Ginger (Zingiber officinale)
Ginger is a flowering plant that originated in Southeast Asia. It’s among the healthiest (and most delicious) spices on the planet. It belongs to the Zingiberaceae family, and it’s closely related to turmeric, cardamom, and galangal. The rhizome (underground part of the stem) is the part commonly used as a spice. It’s often called ginger root or, simply, ginger. Ginger can be used fresh, dried, powdered, or as an oil or juice. It’s a very common ingredient in recipes. It’s sometimes added to processed foods and cosmetics.
Ginger has a very long history of use in various forms of traditional and alternative medicine. It’s been used to aid digestion, reduce nausea, and help fight the flu and common cold, to name a few of its purposes. The unique fragrance and flavor of ginger come from its natural oils, the most important of which is gingerol. Gingerol is the main bioactive compound in ginger. It’s responsible for much of ginger’s medicinal properties.
Gingerol has powerful anti-inflammatory and antioxidant effects, according to research. For instance, it may help reduce oxidative stress, which is the result of having an excess amount of free radicals in the body.
Ginger appears to be highly effective against nausea. It may help relieve nausea and vomiting for people undergoing certain types of surgery. Ginger may also help chemotherapy-related nausea, but larger human studies are needed. However, it may be the most effective when it comes to pregnancy-related nausea, such as morning sickness. According to a review of 12 studies that included a total of 1,278 pregnant women, 1.1–1.5 grams of ginger can significantly reduce symptoms of nausea.
However, this review concluded that ginger had no effect on vomiting episodes. Although ginger is considered safe, talk with your doctor before taking large amounts if you’re pregnant. It’s recommended that pregnant women who are close to labor or who’ve had miscarriages avoid ginger. Ginger is contraindicated with a history of vaginal bleeding and clotting disorders as well.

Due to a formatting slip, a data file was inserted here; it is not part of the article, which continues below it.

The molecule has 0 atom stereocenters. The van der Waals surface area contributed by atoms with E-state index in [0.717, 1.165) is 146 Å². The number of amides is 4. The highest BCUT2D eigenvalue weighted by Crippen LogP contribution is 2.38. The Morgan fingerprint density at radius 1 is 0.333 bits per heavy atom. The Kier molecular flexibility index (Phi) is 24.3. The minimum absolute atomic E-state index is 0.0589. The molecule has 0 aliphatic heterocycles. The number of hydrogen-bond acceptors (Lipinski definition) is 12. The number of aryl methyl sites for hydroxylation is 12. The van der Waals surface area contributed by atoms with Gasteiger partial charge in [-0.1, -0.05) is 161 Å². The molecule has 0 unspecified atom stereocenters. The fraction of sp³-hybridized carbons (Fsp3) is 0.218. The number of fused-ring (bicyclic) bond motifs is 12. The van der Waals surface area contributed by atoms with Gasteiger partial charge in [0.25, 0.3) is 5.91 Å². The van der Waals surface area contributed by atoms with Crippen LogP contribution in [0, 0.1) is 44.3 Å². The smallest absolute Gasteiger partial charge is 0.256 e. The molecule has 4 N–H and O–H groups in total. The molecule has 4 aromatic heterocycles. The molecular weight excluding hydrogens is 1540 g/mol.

Ginger may play a role in weight loss, according to studies conducted in humans and animals. A 2019 literature review concluded that ginger supplementation significantly reduced body weight, the waist-hip ratio, and the hip ratio in people with overweight or obesity. A 2016 study of 80 women with obesity found that ginger could also help reduce body mass index (BMI) and blood insulin levels. High blood insulin levels are associated with obesity. Study participants received relatively high daily doses — 2 grams — of ginger powder for 12 weeks.
A 2019 literature review of functional foods also concluded that ginger had a very positive effect on obesity and weight loss. However, additional studies are needed. The evidence in favor of ginger’s role in helping prevent obesity is stronger in animal studies. Rats and mice who consumed ginger water or ginger extract consistently saw decreases in their body weight, even in instances where they’d also been fed high fat diets (14Trusted Source, 15, 16).
Ginger’s ability to influence weight loss may be related to certain mechanisms, such as its potential to help increase the number of calories burned or reduce inflammation.